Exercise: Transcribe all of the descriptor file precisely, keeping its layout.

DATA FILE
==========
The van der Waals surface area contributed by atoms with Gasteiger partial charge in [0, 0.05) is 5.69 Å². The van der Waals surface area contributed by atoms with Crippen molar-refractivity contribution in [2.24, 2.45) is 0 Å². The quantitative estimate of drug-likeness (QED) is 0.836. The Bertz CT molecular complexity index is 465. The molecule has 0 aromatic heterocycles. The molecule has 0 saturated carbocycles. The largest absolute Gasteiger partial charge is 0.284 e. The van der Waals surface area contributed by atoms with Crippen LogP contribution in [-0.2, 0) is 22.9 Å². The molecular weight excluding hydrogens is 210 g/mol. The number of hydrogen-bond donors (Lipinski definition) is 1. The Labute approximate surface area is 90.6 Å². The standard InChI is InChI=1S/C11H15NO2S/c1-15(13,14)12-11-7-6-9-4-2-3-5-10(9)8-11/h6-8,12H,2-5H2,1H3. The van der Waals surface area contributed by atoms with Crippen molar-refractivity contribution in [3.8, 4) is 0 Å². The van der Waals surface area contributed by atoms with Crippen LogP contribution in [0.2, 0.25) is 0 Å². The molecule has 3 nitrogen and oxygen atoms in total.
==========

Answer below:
The van der Waals surface area contributed by atoms with Gasteiger partial charge in [0, 0.05) is 5.69 Å². The van der Waals surface area contributed by atoms with Crippen molar-refractivity contribution in [2.24, 2.45) is 0 Å². The quantitative estimate of drug-likeness (QED) is 0.836. The Bertz CT molecular complexity index is 465. The molecule has 0 aromatic heterocycles. The molecule has 0 saturated carbocycles. The largest absolute Gasteiger partial charge is 0.284 e. The van der Waals surface area contributed by atoms with Crippen LogP contribution in [-0.2, 0) is 22.9 Å². The molecular weight excluding hydrogens is 210 g/mol. The number of hydrogen-bond donors (Lipinski definition) is 1. The Labute approximate surface area is 90.6 Å². The standard InChI is InChI=1S/C11H15NO2S/c1-15(13,14)12-11-7-6-9-4-2-3-5-10(9)8-11/h6-8,12H,2-5H2,1H3. The van der Waals surface area contributed by atoms with Crippen molar-refractivity contribution in [3.8, 4) is 0 Å². The van der Waals surface area contributed by atoms with Crippen LogP contribution in [0.2, 0.25) is 0 Å². The molecule has 3 nitrogen and oxygen atoms in total.